1) Pessina on Express Scripts. Check out Pessina’s response to a question about the Optum relationship: ”We are very keen to create new partnerships and to have good relationships with as many companies and many people as possible and I don’t exclude that we could do similar things with other partners. Later, Pessina reiterated that the Optum arrangement wouldn’t preclude deals with other PBMs, adding “…I see the possibility of having very, very, very good relationship with Express Scripts.” Hmmm.

2) Generic deflation and specialty drugs. Gourlay confirmed that Walgreens is seeing “a slight deflation in generics” (consistent with The FDA Is Finally Ending Generic Inflation—and Hurting Wholesaler Profits) and “a slight slowdown in specialty” (consistent with our estimates in The Top 10 Specialty Pharmacies of 2015).

3) Options for the EnvisionRx PBM. Since the Rite Aid deal is not completed, Pessina wouldn’t offer much insight about future strategies for Rite Aid’s EnvisionRx business. But he did hint that Walgreens could build a niche version of CVS Health’s Maintenance Choice: “Secondly, even if we decide to develop it, I don’t see any difficulty because of course, we would not be a major competitor on the market and so we could find a niche, where we could collaborate and we could have a big collaboration as a pharmacy, pharmacy chain and maybe some niche or more limited collaboration on the PBM business.”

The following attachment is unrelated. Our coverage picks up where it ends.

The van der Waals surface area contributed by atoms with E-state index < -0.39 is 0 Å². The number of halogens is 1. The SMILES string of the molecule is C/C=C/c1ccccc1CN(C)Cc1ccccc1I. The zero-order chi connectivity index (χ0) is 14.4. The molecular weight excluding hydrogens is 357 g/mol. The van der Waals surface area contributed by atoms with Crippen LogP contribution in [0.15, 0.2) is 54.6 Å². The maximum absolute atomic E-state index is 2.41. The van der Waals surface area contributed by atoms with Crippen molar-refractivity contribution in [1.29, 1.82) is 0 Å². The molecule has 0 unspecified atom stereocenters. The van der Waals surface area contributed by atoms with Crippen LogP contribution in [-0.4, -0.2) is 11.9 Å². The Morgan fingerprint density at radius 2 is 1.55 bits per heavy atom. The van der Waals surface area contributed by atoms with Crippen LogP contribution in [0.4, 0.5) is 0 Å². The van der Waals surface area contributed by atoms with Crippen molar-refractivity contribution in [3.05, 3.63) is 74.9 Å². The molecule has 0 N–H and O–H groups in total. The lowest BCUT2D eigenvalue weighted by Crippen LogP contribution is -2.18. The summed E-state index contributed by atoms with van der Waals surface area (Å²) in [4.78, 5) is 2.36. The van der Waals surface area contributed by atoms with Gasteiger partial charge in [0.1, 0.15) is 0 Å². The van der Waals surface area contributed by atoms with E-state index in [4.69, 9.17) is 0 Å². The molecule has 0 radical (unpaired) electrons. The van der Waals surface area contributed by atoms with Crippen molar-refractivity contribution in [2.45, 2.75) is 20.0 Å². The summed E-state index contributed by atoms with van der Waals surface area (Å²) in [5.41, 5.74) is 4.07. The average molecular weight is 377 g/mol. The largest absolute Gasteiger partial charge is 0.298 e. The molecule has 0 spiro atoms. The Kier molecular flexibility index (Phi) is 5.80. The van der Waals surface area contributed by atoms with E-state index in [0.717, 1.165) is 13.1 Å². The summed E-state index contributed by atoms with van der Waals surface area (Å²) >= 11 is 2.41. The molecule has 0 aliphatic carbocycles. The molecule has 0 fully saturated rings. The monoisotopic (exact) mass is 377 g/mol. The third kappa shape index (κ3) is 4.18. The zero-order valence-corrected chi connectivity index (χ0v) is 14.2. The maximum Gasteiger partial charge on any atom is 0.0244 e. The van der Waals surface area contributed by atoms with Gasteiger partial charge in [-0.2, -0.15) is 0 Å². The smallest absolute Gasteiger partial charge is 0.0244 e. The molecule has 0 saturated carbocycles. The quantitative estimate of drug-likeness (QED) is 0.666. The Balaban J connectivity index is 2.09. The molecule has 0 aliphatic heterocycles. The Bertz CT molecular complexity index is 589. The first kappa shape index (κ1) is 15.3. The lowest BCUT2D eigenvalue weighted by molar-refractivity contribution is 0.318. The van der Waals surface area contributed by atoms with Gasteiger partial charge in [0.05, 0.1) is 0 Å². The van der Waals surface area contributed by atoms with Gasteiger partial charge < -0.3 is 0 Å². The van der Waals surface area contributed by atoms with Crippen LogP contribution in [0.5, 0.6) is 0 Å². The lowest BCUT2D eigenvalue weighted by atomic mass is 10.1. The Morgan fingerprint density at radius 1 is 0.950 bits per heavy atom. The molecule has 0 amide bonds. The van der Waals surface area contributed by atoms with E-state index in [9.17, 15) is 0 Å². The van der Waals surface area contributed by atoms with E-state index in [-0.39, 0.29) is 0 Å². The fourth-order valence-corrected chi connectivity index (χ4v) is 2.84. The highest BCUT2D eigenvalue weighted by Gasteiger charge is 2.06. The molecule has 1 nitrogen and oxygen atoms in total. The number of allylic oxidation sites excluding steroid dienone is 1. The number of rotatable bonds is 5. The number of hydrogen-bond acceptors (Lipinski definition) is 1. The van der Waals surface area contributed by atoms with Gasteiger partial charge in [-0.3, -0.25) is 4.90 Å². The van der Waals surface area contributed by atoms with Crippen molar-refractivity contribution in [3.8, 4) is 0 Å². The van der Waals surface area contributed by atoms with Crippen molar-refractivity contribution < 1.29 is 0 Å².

4) And of course…Valeant! On Valeant’s disastrous earnings call, CEO Michael Pearson said that Walgreens did a poor job explaining the Valeant-Walgreen program. (which I discuss in this December post and this January post.) Pearson later apologized, as explained in Fortune’s amusing Valeant to Walgreens: Hey, It's Not Your Fault After All. But even after Walgreens’ earnings release and Tuesday’s call, the company has still not explained how the Valeant arrangement affected revenues and profits. Of course, I have my suspicions.


P.S. By now, I hope you realize that last week's Buzzfeed post was an April Fool's joke, per Dana Scully's reaction at the end of the article. (And as far as I know, Kayne West has not actually tweeted about the 340B program.) I did, however, enjoy the congratulatory emails anyway. For another laugh, read some choice comments below the original post.